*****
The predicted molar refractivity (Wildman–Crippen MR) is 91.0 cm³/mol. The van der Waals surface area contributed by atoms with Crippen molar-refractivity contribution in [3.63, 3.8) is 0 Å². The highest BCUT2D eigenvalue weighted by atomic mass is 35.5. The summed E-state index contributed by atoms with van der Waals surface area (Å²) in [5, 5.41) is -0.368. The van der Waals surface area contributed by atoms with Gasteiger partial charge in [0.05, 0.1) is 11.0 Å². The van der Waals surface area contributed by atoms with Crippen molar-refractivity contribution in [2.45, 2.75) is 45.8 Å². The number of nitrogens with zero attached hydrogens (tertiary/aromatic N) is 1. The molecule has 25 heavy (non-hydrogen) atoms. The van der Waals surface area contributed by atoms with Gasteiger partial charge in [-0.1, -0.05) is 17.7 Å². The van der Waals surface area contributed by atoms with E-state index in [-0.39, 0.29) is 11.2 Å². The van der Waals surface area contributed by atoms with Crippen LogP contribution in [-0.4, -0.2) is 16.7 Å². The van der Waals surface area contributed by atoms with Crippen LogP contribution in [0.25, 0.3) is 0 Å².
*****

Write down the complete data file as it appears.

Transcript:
The predicted molar refractivity (Wildman–Crippen MR) is 91.0 cm³/mol. The van der Waals surface area contributed by atoms with Crippen molar-refractivity contribution in [3.63, 3.8) is 0 Å². The highest BCUT2D eigenvalue weighted by atomic mass is 35.5. The summed E-state index contributed by atoms with van der Waals surface area (Å²) in [5, 5.41) is -0.368. The van der Waals surface area contributed by atoms with Gasteiger partial charge in [0.05, 0.1) is 11.0 Å². The van der Waals surface area contributed by atoms with Crippen molar-refractivity contribution in [2.45, 2.75) is 45.8 Å². The number of nitrogens with zero attached hydrogens (tertiary/aromatic N) is 1. The molecule has 25 heavy (non-hydrogen) atoms. The van der Waals surface area contributed by atoms with Gasteiger partial charge in [-0.1, -0.05) is 17.7 Å². The van der Waals surface area contributed by atoms with E-state index in [-0.39, 0.29) is 11.2 Å². The van der Waals surface area contributed by atoms with Crippen LogP contribution in [-0.4, -0.2) is 16.7 Å². The van der Waals surface area contributed by atoms with Crippen LogP contribution in [0.25, 0.3) is 0 Å².